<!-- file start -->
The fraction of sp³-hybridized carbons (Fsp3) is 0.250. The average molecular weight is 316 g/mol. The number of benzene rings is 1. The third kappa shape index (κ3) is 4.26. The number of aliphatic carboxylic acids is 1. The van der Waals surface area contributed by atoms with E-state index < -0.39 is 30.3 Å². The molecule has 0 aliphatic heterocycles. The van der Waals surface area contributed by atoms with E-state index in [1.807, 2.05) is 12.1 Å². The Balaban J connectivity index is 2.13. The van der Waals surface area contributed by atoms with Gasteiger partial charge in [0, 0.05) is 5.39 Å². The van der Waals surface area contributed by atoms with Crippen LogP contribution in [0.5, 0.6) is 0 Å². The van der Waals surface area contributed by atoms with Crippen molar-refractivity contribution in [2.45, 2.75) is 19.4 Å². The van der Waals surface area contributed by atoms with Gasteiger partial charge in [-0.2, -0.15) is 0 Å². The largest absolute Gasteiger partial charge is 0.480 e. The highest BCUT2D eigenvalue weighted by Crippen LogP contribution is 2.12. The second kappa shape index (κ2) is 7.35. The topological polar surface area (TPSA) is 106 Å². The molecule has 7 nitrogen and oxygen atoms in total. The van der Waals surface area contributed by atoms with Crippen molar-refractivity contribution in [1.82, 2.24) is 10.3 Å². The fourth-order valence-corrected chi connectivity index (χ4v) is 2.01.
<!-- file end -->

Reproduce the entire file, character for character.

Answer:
The fraction of sp³-hybridized carbons (Fsp3) is 0.250. The average molecular weight is 316 g/mol. The number of benzene rings is 1. The third kappa shape index (κ3) is 4.26. The number of aliphatic carboxylic acids is 1. The van der Waals surface area contributed by atoms with E-state index < -0.39 is 30.3 Å². The molecule has 0 aliphatic heterocycles. The van der Waals surface area contributed by atoms with E-state index in [1.807, 2.05) is 12.1 Å². The Balaban J connectivity index is 2.13. The van der Waals surface area contributed by atoms with Gasteiger partial charge in [0, 0.05) is 5.39 Å². The van der Waals surface area contributed by atoms with Crippen LogP contribution in [0.5, 0.6) is 0 Å². The van der Waals surface area contributed by atoms with Crippen molar-refractivity contribution in [2.45, 2.75) is 19.4 Å². The van der Waals surface area contributed by atoms with Gasteiger partial charge in [-0.2, -0.15) is 0 Å². The largest absolute Gasteiger partial charge is 0.480 e. The highest BCUT2D eigenvalue weighted by Crippen LogP contribution is 2.12. The second kappa shape index (κ2) is 7.35. The topological polar surface area (TPSA) is 106 Å². The molecule has 7 nitrogen and oxygen atoms in total. The van der Waals surface area contributed by atoms with Crippen molar-refractivity contribution in [1.82, 2.24) is 10.3 Å². The fourth-order valence-corrected chi connectivity index (χ4v) is 2.01.